Website Traffic by Channel: The source of traffic can tell a lot about the marketing strategy. If they have more organic traffic than you, chances are their SEO strategy is better. If they have more social media traffic you need to examine your social media strategy. Once you have identified their sources of traffic, you can now do a deep dive by each source.
In the example below, you can see that mail represents a higher source of traffic for competitor C, so you may choose to sign up to their email list and look closer to their website to see how they are collecting emails.
PPC/ SEO: Looking at keyword ranking, marketing dollars spent on digital ads and other metrics can help you identify your keyword strategy and help fine tune your marketing budget. If you are doing SEO and PPC then you are likely already utilizing competitor intelligence tools, but here are some tools to get started:
These tools are easy to use and will give you information such as competitor keyword ranking compared to yours, competitor’s pay-per-click spent, show you the ads that your competitors are running and provide history for those ads. It will also provide backlink information where your competitors are mentioned, including what websites and to what page they are linked. This data allows you to optimize your own site, create a link building strategy, and improve your PPC ads.
Measuring Your Social Media Performance
Today social media provides the biggest insight into a company’s culture, customers and products/services. Some data is easy to quantify such as number of followers, likes per post and number of comments.
Additionally, you can conduct sentiment analysis on your competitor’s tweets and comments; some tools can make the job easier by automating the process. Sentiment analysis will provide information on if comments are positive or negative in nature.
Another way to analyze social media posts is to categorize them into group and quantify the number of responses, likes and shares they receive. This will allow you to identify the type of posts that are the most popular. Types could include: video, infographic, photos, promotional posts and so on. As long as the categories are consistent they can be done any way you choose.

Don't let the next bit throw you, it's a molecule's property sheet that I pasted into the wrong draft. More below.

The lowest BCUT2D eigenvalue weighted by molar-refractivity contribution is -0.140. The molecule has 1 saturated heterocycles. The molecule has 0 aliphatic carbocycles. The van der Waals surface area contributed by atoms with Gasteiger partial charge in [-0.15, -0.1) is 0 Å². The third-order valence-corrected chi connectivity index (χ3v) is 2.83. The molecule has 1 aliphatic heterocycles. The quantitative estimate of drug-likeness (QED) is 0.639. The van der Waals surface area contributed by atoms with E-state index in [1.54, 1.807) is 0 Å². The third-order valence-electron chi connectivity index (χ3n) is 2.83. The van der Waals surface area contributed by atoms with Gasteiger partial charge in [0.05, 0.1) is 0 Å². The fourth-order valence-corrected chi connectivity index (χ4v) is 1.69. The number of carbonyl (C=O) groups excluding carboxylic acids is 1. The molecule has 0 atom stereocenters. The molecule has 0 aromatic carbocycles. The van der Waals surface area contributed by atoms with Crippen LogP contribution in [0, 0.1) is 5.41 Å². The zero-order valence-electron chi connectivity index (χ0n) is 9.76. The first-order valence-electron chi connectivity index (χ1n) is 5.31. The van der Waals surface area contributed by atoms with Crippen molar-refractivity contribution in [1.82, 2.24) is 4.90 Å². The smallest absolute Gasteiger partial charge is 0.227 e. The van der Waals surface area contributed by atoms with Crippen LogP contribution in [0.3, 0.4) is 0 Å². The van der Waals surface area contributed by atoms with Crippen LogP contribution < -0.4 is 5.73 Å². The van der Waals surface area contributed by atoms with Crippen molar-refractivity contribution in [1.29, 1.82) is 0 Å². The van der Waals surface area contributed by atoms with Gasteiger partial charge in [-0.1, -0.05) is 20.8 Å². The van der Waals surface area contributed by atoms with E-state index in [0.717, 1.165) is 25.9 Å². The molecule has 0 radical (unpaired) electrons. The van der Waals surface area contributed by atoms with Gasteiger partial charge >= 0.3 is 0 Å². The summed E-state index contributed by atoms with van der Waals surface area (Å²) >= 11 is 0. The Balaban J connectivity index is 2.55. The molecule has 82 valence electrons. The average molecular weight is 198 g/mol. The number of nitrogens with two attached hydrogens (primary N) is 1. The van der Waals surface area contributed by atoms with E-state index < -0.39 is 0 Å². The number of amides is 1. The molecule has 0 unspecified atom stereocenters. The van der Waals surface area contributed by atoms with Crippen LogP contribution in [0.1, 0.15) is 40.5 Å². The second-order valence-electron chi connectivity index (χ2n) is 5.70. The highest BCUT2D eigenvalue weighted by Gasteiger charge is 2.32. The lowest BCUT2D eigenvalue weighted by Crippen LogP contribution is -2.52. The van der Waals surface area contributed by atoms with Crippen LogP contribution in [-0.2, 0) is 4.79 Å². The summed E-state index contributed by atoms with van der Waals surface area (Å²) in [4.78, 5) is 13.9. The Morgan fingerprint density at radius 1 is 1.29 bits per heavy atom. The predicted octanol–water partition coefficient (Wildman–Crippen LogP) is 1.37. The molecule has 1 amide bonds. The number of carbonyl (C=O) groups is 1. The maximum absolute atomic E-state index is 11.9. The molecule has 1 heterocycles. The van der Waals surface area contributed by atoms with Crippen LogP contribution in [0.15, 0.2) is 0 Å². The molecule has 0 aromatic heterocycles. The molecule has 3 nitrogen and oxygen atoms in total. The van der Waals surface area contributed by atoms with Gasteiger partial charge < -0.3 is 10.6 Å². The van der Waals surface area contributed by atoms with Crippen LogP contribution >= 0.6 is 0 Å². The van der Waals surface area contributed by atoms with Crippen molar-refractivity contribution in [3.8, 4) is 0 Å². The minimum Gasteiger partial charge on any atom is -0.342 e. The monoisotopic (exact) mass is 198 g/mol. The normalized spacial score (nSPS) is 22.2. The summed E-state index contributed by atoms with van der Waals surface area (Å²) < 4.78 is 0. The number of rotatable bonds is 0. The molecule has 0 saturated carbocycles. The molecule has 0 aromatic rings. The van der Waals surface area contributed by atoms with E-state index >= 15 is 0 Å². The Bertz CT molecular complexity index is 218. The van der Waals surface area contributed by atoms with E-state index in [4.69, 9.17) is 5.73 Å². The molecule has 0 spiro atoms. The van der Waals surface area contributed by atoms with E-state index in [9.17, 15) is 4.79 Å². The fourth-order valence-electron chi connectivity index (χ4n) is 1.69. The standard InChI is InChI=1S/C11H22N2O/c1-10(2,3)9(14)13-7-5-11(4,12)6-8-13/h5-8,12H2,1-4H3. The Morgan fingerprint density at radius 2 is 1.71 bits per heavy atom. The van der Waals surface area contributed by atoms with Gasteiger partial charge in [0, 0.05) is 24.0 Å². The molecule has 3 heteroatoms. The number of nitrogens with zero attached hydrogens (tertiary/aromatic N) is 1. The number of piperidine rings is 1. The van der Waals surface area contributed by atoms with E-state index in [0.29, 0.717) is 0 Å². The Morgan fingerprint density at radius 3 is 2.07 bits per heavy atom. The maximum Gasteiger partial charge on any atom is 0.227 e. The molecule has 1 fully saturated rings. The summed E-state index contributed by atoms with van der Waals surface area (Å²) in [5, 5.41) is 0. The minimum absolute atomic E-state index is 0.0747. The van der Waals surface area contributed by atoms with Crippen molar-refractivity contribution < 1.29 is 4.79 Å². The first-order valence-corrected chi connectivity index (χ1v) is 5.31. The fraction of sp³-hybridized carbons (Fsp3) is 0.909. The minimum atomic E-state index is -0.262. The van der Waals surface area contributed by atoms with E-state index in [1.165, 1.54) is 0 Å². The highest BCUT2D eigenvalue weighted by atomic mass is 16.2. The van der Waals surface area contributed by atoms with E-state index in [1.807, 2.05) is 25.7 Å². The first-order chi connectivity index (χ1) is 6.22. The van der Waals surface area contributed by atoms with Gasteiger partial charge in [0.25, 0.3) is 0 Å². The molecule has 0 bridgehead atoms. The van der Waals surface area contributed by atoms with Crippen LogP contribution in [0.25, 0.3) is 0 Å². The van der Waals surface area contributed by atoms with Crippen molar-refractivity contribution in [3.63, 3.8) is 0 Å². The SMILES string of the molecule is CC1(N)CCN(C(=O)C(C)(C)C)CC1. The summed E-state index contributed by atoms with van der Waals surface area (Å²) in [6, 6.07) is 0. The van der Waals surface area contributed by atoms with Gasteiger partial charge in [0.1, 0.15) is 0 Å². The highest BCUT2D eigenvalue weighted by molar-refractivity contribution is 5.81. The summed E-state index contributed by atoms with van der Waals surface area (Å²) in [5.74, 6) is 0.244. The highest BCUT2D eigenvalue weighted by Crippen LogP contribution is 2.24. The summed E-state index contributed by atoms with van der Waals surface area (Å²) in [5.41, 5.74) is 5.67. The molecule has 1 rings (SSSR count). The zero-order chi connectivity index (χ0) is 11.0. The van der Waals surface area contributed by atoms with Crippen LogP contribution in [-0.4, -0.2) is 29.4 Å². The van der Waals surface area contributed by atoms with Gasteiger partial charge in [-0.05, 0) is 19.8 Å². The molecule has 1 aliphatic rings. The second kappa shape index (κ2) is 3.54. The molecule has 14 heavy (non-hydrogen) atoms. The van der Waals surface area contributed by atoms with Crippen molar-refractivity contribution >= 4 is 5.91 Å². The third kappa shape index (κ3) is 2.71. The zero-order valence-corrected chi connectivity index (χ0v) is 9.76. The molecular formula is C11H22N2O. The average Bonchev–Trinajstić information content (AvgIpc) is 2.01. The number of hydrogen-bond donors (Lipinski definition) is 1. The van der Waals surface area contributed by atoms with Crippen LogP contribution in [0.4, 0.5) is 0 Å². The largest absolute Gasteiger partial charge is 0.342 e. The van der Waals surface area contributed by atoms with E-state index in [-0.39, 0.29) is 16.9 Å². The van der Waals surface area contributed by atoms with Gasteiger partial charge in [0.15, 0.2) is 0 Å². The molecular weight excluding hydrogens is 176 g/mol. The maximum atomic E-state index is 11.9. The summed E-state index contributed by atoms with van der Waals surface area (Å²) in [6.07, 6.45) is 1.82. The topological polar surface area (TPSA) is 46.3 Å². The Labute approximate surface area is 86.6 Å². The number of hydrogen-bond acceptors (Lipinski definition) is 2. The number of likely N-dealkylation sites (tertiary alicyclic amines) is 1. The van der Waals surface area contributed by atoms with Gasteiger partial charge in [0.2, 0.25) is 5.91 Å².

How often should you conduct competitive analysis?
It really depends on your business, some businesses may want to some of all aspects of this weekly, quarterly or annually. How to determine what is the right timeline for your business?
Ask yourself the following questions:
- How often does pricing change in my industry? For example, travel deals come on the market every few days or once a week. While, a software company will only change its pricing once a year or even less frequently.
- How many customers does my company or competitor companies have? If there is large volume of customer reviews, and a large volume of transactions you may want to conduct the reporting more frequently.
- How active is the company on social media? Social media data can be very large to handle on a monthly basis, especially if the company tweets many times a day and is generally very active. If that is the case automating social media and running the analysis weekly is recommended. If the company is only posting less often you can get away with monthly reporting.
Three Ways to Continue to Measure Your Marketing Performance
While doing competitive analysis can be time-consuming, you can automate some of the process by utilizing the following techniques:
- Sign Up for Alerts – You can sign up for LinkedIn Job Posting by following your competitors, you can sign up for PR news and newsletters to monitor email activities. You can use google alerts and other tools such as Brand24.
- Use a Business Intelligence Tool – There are tools that can help you monitor social media activity of your competitors, SEO competitor tools and website traffic tools. While many tools can save you time they typically focus on only one area of your business. You can look into some of the following tools such as Datorama, DashThis and Domo. They differ by what sources they connect to, their pricing and capabilities, so be sure to shop around for the best tool(s) that fits your needs.
- Hire a Competitive Intelligence Analyst – Hiring someone to do your competitor analysis can save you time to focus on other tasks such as coming up with your marketing strategy, running your business.
There’s enough business for everyone and comparing yourself to a competitor does not need to be an exercise that causes you any anxiety. The reason you want to measure your marketing performance against that of your competitors is to help you strategically plan marketing initiatives and ultimately drive more sales to your business.